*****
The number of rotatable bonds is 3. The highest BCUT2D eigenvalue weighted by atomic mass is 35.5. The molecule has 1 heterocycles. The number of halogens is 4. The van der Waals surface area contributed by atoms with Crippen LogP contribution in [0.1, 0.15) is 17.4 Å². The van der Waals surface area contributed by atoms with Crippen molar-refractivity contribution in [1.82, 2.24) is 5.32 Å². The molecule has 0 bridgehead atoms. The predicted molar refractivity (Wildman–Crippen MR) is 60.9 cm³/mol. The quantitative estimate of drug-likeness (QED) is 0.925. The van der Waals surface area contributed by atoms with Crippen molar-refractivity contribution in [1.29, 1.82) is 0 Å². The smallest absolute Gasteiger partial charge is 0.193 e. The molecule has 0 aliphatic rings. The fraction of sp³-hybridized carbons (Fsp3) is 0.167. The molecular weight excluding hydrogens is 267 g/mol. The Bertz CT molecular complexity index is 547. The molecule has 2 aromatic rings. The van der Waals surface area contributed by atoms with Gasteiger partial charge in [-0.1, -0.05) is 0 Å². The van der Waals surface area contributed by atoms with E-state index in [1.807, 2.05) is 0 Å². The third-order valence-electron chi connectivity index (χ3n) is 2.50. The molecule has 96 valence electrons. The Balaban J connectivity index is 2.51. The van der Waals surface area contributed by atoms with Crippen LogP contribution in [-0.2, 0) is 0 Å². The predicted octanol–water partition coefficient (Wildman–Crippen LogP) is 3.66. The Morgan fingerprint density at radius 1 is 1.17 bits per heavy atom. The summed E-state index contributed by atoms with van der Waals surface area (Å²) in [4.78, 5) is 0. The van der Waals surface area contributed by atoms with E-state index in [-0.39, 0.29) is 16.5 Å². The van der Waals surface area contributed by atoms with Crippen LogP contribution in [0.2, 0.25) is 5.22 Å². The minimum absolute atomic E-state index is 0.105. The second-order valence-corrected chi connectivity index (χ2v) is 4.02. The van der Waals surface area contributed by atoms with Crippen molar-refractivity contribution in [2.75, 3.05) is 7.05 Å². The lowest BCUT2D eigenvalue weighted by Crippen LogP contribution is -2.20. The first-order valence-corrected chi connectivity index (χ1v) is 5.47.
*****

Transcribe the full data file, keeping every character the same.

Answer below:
The number of rotatable bonds is 3. The highest BCUT2D eigenvalue weighted by atomic mass is 35.5. The molecule has 1 heterocycles. The number of halogens is 4. The van der Waals surface area contributed by atoms with Crippen LogP contribution in [0.1, 0.15) is 17.4 Å². The van der Waals surface area contributed by atoms with Crippen molar-refractivity contribution in [1.82, 2.24) is 5.32 Å². The molecule has 0 bridgehead atoms. The predicted molar refractivity (Wildman–Crippen MR) is 60.9 cm³/mol. The quantitative estimate of drug-likeness (QED) is 0.925. The van der Waals surface area contributed by atoms with Crippen molar-refractivity contribution in [1.29, 1.82) is 0 Å². The smallest absolute Gasteiger partial charge is 0.193 e. The molecule has 0 aliphatic rings. The fraction of sp³-hybridized carbons (Fsp3) is 0.167. The molecular weight excluding hydrogens is 267 g/mol. The Bertz CT molecular complexity index is 547. The molecule has 2 aromatic rings. The van der Waals surface area contributed by atoms with Gasteiger partial charge in [-0.1, -0.05) is 0 Å². The van der Waals surface area contributed by atoms with E-state index in [1.807, 2.05) is 0 Å². The third-order valence-electron chi connectivity index (χ3n) is 2.50. The molecule has 96 valence electrons. The Balaban J connectivity index is 2.51. The van der Waals surface area contributed by atoms with Crippen LogP contribution in [-0.2, 0) is 0 Å². The predicted octanol–water partition coefficient (Wildman–Crippen LogP) is 3.66. The Morgan fingerprint density at radius 1 is 1.17 bits per heavy atom. The summed E-state index contributed by atoms with van der Waals surface area (Å²) in [4.78, 5) is 0. The van der Waals surface area contributed by atoms with E-state index in [-0.39, 0.29) is 16.5 Å². The van der Waals surface area contributed by atoms with Crippen LogP contribution in [0.2, 0.25) is 5.22 Å². The minimum absolute atomic E-state index is 0.105. The second-order valence-corrected chi connectivity index (χ2v) is 4.02. The van der Waals surface area contributed by atoms with Crippen molar-refractivity contribution in [2.75, 3.05) is 7.05 Å². The lowest BCUT2D eigenvalue weighted by Crippen LogP contribution is -2.20. The first-order valence-corrected chi connectivity index (χ1v) is 5.47.